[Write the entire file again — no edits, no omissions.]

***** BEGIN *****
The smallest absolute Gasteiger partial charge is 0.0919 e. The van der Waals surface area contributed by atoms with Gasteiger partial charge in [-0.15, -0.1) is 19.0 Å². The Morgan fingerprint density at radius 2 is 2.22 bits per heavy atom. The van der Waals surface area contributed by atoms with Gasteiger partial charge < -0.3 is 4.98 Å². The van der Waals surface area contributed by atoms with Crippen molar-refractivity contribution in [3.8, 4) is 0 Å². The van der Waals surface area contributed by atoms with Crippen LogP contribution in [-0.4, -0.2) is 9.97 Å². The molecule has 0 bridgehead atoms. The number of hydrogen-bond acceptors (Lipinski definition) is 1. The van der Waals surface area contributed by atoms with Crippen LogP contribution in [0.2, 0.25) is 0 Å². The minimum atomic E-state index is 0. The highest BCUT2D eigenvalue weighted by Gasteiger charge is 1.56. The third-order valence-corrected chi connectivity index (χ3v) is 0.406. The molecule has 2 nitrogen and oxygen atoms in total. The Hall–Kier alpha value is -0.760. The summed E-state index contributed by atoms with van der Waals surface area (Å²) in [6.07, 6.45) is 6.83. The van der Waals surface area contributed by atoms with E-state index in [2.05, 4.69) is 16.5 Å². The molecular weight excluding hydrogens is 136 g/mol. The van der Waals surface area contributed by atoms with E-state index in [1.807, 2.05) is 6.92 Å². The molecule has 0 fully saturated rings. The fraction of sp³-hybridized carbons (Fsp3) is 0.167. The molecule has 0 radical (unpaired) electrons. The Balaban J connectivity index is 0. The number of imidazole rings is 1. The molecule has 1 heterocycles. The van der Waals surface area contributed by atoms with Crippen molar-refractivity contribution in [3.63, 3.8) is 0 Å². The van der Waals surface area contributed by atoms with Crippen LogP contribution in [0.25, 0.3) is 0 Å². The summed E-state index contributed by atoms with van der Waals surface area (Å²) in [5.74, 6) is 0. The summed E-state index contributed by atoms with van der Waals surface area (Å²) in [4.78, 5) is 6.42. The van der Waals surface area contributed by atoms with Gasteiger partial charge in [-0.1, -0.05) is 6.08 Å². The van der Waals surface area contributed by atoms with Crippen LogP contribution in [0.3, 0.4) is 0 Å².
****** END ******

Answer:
The smallest absolute Gasteiger partial charge is 0.0919 e. The van der Waals surface area contributed by atoms with Gasteiger partial charge in [-0.15, -0.1) is 19.0 Å². The Morgan fingerprint density at radius 2 is 2.22 bits per heavy atom. The van der Waals surface area contributed by atoms with Gasteiger partial charge < -0.3 is 4.98 Å². The van der Waals surface area contributed by atoms with Crippen molar-refractivity contribution in [3.8, 4) is 0 Å². The van der Waals surface area contributed by atoms with Crippen LogP contribution in [-0.4, -0.2) is 9.97 Å². The molecule has 0 bridgehead atoms. The number of hydrogen-bond acceptors (Lipinski definition) is 1. The van der Waals surface area contributed by atoms with Crippen LogP contribution in [0.2, 0.25) is 0 Å². The minimum atomic E-state index is 0. The highest BCUT2D eigenvalue weighted by Gasteiger charge is 1.56. The third-order valence-corrected chi connectivity index (χ3v) is 0.406. The molecule has 2 nitrogen and oxygen atoms in total. The Hall–Kier alpha value is -0.760. The summed E-state index contributed by atoms with van der Waals surface area (Å²) in [6.07, 6.45) is 6.83. The van der Waals surface area contributed by atoms with E-state index in [2.05, 4.69) is 16.5 Å². The molecular weight excluding hydrogens is 136 g/mol. The van der Waals surface area contributed by atoms with E-state index in [1.807, 2.05) is 6.92 Å². The molecule has 0 fully saturated rings. The fraction of sp³-hybridized carbons (Fsp3) is 0.167. The molecule has 0 radical (unpaired) electrons. The Balaban J connectivity index is 0. The number of imidazole rings is 1. The molecule has 1 heterocycles. The van der Waals surface area contributed by atoms with Crippen molar-refractivity contribution in [3.63, 3.8) is 0 Å². The van der Waals surface area contributed by atoms with Crippen LogP contribution in [0.25, 0.3) is 0 Å². The summed E-state index contributed by atoms with van der Waals surface area (Å²) in [5.74, 6) is 0. The summed E-state index contributed by atoms with van der Waals surface area (Å²) in [4.78, 5) is 6.42. The van der Waals surface area contributed by atoms with Gasteiger partial charge in [-0.1, -0.05) is 6.08 Å². The van der Waals surface area contributed by atoms with Crippen LogP contribution in [0.3, 0.4) is 0 Å².